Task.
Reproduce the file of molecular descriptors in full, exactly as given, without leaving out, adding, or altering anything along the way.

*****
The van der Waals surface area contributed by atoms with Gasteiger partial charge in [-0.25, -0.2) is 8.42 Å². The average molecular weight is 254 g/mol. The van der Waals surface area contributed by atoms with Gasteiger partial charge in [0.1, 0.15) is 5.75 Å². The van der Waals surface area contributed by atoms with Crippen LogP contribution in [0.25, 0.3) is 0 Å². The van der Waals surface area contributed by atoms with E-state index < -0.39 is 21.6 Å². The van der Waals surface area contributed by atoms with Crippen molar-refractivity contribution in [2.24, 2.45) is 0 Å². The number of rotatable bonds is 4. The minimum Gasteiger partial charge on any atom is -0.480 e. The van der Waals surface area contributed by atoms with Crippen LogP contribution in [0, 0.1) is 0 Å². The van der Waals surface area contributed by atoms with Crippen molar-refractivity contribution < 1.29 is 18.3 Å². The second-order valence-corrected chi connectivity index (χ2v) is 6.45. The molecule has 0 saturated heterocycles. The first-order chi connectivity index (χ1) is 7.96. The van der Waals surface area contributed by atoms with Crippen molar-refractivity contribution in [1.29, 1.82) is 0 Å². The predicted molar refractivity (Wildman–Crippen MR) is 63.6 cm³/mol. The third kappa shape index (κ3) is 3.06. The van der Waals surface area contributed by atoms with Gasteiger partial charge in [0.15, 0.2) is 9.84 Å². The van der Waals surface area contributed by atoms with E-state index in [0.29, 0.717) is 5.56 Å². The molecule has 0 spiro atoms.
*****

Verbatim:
The van der Waals surface area contributed by atoms with Gasteiger partial charge in [-0.25, -0.2) is 8.42 Å². The average molecular weight is 254 g/mol. The van der Waals surface area contributed by atoms with Gasteiger partial charge in [0.1, 0.15) is 5.75 Å². The van der Waals surface area contributed by atoms with Crippen LogP contribution in [0.25, 0.3) is 0 Å². The van der Waals surface area contributed by atoms with E-state index < -0.39 is 21.6 Å². The van der Waals surface area contributed by atoms with Crippen molar-refractivity contribution in [2.24, 2.45) is 0 Å². The number of rotatable bonds is 4. The minimum Gasteiger partial charge on any atom is -0.480 e. The van der Waals surface area contributed by atoms with Crippen LogP contribution in [0, 0.1) is 0 Å². The van der Waals surface area contributed by atoms with Crippen molar-refractivity contribution < 1.29 is 18.3 Å². The second-order valence-corrected chi connectivity index (χ2v) is 6.45. The molecule has 0 saturated heterocycles. The first-order chi connectivity index (χ1) is 7.96. The van der Waals surface area contributed by atoms with Crippen molar-refractivity contribution in [1.29, 1.82) is 0 Å². The predicted molar refractivity (Wildman–Crippen MR) is 63.6 cm³/mol. The third kappa shape index (κ3) is 3.06. The van der Waals surface area contributed by atoms with Gasteiger partial charge in [0.15, 0.2) is 9.84 Å². The van der Waals surface area contributed by atoms with E-state index in [0.29, 0.717) is 5.56 Å². The molecule has 0 spiro atoms.